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Erick Johnson



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Pastors lead march against crime in Liberty City

Dozens of religious leaders walked arm in arm and sang spiritual hymns as they led a chorus of weary residents through tough neighborhoods last Saturday in a demonstration reminiscent of those during the civil rights era.

TACOLCY CEO ousted, decision applauded by some

A group of residents known as The Concerned Citizens for the Preservation of TACOLCY, has been calling for Brown’s removal since a whistleblower complaint was filed last August.

James Brown biopic hits home for one Miami daughter

Legendary performer and the "Godfather of Soul" James Brown left to the world more than dance moves and music.

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Churches unite as a community mourns

The shooting of a popular Liberty City pastor last week has spurred Miami’s Black churches into the fight against crime as religious leaders urge residents to take action against random shootings that have gripped their neighborhoods with fear. Hundreds are expected to march through the streets of Liberty City this weekend to help strengthen a grassroots anti-crime movement that has been brewing in the past several months following the deaths of innocent victims of gun-violence.

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Lights, camera, action!

New BOCA Black Film Festival opens in South Florida

The inaugural Boca Black Film Festival opens this weekend to showcase the talents of local professionals in film, TV and cinema arts. Held at Palm Beach State College, the festival will include panel discussions, film screenings and educational workshops. The festival is open to the entire South Florida community and neighboring areas. The three-day festival will be held July 17-19. It will provide an array of activities for youths seeking to gain knowledge, information and insight into the entertainment industry. In May, the festival held a scriptwriting competition for aspiring Black film makers.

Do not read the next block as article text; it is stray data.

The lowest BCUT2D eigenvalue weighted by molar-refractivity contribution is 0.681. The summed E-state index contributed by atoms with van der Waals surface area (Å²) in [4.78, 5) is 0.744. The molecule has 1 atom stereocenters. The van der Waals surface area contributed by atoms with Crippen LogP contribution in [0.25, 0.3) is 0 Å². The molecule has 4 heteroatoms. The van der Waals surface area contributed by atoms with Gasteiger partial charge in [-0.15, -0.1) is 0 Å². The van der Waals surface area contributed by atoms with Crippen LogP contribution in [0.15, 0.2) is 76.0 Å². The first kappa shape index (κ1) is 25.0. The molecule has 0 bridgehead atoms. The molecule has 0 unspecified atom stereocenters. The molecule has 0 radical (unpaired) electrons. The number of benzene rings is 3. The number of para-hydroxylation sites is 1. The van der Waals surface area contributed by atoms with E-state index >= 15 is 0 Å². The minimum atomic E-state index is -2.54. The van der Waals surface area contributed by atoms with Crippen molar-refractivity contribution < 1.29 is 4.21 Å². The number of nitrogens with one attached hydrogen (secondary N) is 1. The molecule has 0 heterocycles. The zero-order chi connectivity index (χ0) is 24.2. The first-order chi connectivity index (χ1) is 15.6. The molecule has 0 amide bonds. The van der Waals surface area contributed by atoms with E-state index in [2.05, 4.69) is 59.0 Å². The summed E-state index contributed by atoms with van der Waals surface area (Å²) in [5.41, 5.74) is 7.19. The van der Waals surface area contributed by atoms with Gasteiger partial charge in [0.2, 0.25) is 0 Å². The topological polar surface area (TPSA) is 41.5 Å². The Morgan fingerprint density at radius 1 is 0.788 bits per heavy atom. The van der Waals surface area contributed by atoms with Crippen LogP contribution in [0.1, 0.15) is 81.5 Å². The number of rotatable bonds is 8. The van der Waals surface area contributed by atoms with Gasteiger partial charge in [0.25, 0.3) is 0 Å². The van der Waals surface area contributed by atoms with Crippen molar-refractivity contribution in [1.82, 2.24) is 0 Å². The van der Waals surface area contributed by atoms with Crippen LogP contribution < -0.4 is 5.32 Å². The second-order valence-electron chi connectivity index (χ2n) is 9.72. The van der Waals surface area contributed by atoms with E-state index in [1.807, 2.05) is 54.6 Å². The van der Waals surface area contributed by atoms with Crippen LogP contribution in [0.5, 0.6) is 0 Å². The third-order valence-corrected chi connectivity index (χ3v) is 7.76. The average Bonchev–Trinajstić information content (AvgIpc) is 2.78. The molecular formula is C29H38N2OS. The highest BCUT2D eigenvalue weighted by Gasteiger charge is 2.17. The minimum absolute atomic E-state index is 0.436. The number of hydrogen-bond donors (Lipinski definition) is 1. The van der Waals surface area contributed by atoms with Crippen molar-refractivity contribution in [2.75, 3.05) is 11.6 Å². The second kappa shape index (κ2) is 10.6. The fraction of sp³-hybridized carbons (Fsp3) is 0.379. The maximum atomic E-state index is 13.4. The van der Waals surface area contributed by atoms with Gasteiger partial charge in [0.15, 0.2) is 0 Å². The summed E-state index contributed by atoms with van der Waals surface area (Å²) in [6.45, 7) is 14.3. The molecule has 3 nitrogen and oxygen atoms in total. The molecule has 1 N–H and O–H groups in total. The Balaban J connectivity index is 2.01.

Proposed bus route cuts include Liberty City

A proposal to eliminate two bus routes serving Liberty City and Overtown was deferred last week after drawing stiff opposition at the Miami-Dade County Commission meeting. Bus routes 46 and 254 are two of several routes that may be eliminated as part of the county’s bi-annual ridership evaluation and service adjustment. The review is taken every summer and fall when transit officials propose service and schedule adjustments as a response to ridership trends.

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West Grove’s ACE theater gets a chance at redemption

Its closed doors may reopen after being named a historic site

The seats that once held movie-goers are now rusted. Cobwebs cover the entrance of the doors. The marquee that once attracted hundreds of moviegoers to sold-out shows has not lit up in decades. Rewind to the 1950s and ‘60s when the ACE Theater on Grand Avenue in Coconut Grove was humming with Blacks who had their own community theater during those segregated times. Along with Overtown’s Capitol,

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Miami Gardens sues county to gain control of stadium area

A legal battle is brewing between the Miami Gardens and Miami-Dade County over the area around Sun Life Stadium. The dispute involves the Dolphin Center Development of Regional Impact, an area surrounding the Sun Life Stadium at NW 27th Avenue and 199th Street. Though located in Miami Gardens, the area falls under the jurisdiction of the county.

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Officers not liable in civil trial, community attendance in courtroom low

Activists: Where is the outrage?

In courtroom 10-4 at the King Building in the Miami Federal Courthouse Complex downtown, two blacks watched helplessly as a judge allowed defense attorneys to attack the credibility of Latasha Cure, a woman who sued two police officers who injured her and brutally killed two Blacks in Little Haiti seven years ago. The defense attorney would continue to have their way as U.S. Magistrate Edwin Torres would deny numerous objections from Cure’s attorneys. He would also prohibit jurors for hearing the sullied background of Miami-Dade police officers Ryan Robinson and Michael Mendez. From there, the case went downhill as jurors returned with their verdict: not guilty.

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Military photographer wins three-year battle to become U.S. citizen

Elisha Dawkins: It was a battle for my life

He fought for freedom in Iraq but Elisha Dawkins’ real battle for liberty was on American soil where the 26-year-old could not get a job or enjoy the privileges that many citizens take for granted. After three years of clearing his name of serious allegations that could have sent him to jail for years, Dawkins, a Miami Central High graduate and military reserve became a U.S. citizen in a patriotic ceremony filled with deep emotions for the Bahamas native.



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